Retirement planning, financing and execution is complicated. There is the seemingly simple but nonetheless elusive matter of recognizing the need, allocating the time, and collecting the relevant information. There is the challenge of creating and projecting personal or family financial statements, anticipating retirement dates, and adjusting future funds for inflation and the time value of money. There are somewhat measurable risks, such as market fluctuations during our future retirement years, unanticipated uncertainties, such as global spread of the coronavirus, and that most significant of unknowns, our longevity. Complicated, not impossible.
Perhaps it can help to compare the process to something with which you likely are familiar. I don’t anticipate many readers will actually own a professional sports team, but it seems likely many follow a favorite team or two, or at least can imagine the challenge of team ownership. While there may be many goals, including a quest for community service, personal stature, public recognition, or private satisfaction, many owners have a goal of making money — and winning usually correlates highly with profitability and increased franchise value. Just as you have limited resources to allocate and fund your retirement, a team owner is constrained in hiring talented players — often by a league-imposed salary cap rather than personal resources.
A Parallel Universe
Let’s consider an example. Table 1 creates a blended hockey / retirement team, to highlight similarities in plans.. This hockey team has eight players who focus on defense to minimize scoring lby the other team; a retirement plan could have a similar array of funding sources that support retirement needs, so should have minimal risk exposure. This team then has 12 other players who focus on creating offense to outscore the other team; a retirement plan could have a similar array of more aggressive investments that conceivably could fund retirement wants.
TABLE 1: Envisioning A Blended (Hockey / Retirement) Team
- 2 Goalies
- Soso On loan from another league: (SSA) Social Security Administration
- Ben On loan from another league: (DBP) Defined Benefit Program
- 6 Defensemen
- Tippy Top-D Pairing: A Treasury Inflation-Protected Security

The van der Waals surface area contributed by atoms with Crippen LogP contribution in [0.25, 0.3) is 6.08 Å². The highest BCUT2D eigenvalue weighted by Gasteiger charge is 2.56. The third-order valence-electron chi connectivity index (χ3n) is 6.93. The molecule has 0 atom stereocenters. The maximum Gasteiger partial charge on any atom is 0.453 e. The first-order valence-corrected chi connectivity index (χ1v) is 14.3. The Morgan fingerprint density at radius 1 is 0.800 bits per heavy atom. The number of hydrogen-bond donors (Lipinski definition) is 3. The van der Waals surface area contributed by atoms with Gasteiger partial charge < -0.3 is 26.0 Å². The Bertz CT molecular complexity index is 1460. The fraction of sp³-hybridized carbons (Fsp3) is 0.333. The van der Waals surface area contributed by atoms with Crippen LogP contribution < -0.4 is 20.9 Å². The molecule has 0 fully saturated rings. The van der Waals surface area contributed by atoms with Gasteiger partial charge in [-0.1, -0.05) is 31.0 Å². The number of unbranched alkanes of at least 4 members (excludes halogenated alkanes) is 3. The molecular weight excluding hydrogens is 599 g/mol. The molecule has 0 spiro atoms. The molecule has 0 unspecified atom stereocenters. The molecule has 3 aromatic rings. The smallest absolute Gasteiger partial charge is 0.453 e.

- Dewey Top-D Pairing: A Deferred Annuity
- Connie A mercurial role player, often from a Defined Contribution Program
- Proto Insurance Protection: versatile, covering long-term care, longevity,…
- Dwight Right-Dman: a conservative, a defensive d-man; safety-first
- Lefty Left-Dman: a liberal, offensive d-man; likes to join or lead the rush
- 4 Forward Lines
- E-T-F Line Top Line: Ed-Ted-Fred; a well-synchronized Exchange-Traded Fund
- B-N-B Line Checking Line: Bill-Note-Bond; neutralize top risks from opposition
- T-D-F Line Target-Date-Fund Line: become more conservative later in season
- C-D-C Line Wildcard Line: Commodities-Derivatives-Currencies; limited icetime
- Buck Head Coach = Financial Advisor; selects players, manages games
- Crunch Assistant Coaches: track player performances with data metrics
- Front Office
- Gem General Manager = Retirement Manager; aligns team with its Owner
- Sir Owner: ultimate responsibility for team success; must live with result
Table 2 identifies the goal, constraint, issues and guidelines for these parallel universes.
TABLE 2: Building A Blended (Hockey / Retirement) Team
- Build a winning team, from General Manager down to the last player
- For the NHL, a team has a salary cap, as well as salary maximum and minimum
- Unlike the NHL, each “Retirement Team” has an owner-specific salary cap
- With a salary cap in place; how to allocate limited funds among the 20 players?
- Do I have the right General Manager and Head Coach? Are they overpaid?
- What if Congress and/or your state “pull your goalie”?
- When should you deploy “special teams”, such as a “power play” or “penalty kill”?
- As a hockey owner, you know that goals are the name of the game
- Stable organizations that have a clear plan and stick with it tend to become winners
- No one player can win a championship by himself.
- Winners never quit, and quitters never win.
- There is no elevator to the Stanley Cup; take the stairs.
- Offense creates a headline, but defense creates a champion.